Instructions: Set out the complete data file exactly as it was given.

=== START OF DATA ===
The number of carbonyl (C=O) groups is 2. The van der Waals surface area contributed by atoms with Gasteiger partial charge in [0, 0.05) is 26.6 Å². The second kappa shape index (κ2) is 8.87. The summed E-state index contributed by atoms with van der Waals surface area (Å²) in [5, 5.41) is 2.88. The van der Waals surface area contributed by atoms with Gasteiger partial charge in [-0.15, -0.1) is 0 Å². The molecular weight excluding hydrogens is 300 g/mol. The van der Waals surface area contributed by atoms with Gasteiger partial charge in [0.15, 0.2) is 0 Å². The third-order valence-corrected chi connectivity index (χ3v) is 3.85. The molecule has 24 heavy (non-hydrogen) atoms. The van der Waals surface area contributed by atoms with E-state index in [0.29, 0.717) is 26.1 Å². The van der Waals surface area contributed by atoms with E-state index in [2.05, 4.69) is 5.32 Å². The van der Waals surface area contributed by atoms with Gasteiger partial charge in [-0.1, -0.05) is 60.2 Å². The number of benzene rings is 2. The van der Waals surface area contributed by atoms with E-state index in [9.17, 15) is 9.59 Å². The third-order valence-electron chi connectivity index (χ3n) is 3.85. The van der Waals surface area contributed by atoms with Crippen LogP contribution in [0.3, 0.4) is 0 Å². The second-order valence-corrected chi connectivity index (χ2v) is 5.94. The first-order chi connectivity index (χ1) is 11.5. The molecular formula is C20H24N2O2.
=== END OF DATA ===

The number of carbonyl (C=O) groups is 2. The van der Waals surface area contributed by atoms with Gasteiger partial charge in [0, 0.05) is 26.6 Å². The second kappa shape index (κ2) is 8.87. The summed E-state index contributed by atoms with van der Waals surface area (Å²) in [5, 5.41) is 2.88. The van der Waals surface area contributed by atoms with Gasteiger partial charge in [-0.15, -0.1) is 0 Å². The molecular weight excluding hydrogens is 300 g/mol. The van der Waals surface area contributed by atoms with Gasteiger partial charge in [0.15, 0.2) is 0 Å². The third-order valence-corrected chi connectivity index (χ3v) is 3.85. The molecule has 24 heavy (non-hydrogen) atoms. The van der Waals surface area contributed by atoms with E-state index in [0.29, 0.717) is 26.1 Å². The van der Waals surface area contributed by atoms with E-state index in [2.05, 4.69) is 5.32 Å². The van der Waals surface area contributed by atoms with Gasteiger partial charge in [-0.1, -0.05) is 60.2 Å². The number of benzene rings is 2. The van der Waals surface area contributed by atoms with E-state index in [9.17, 15) is 9.59 Å². The third-order valence-electron chi connectivity index (χ3n) is 3.85. The van der Waals surface area contributed by atoms with Crippen LogP contribution in [0.3, 0.4) is 0 Å². The second-order valence-corrected chi connectivity index (χ2v) is 5.94. The first-order chi connectivity index (χ1) is 11.5. The molecular formula is C20H24N2O2.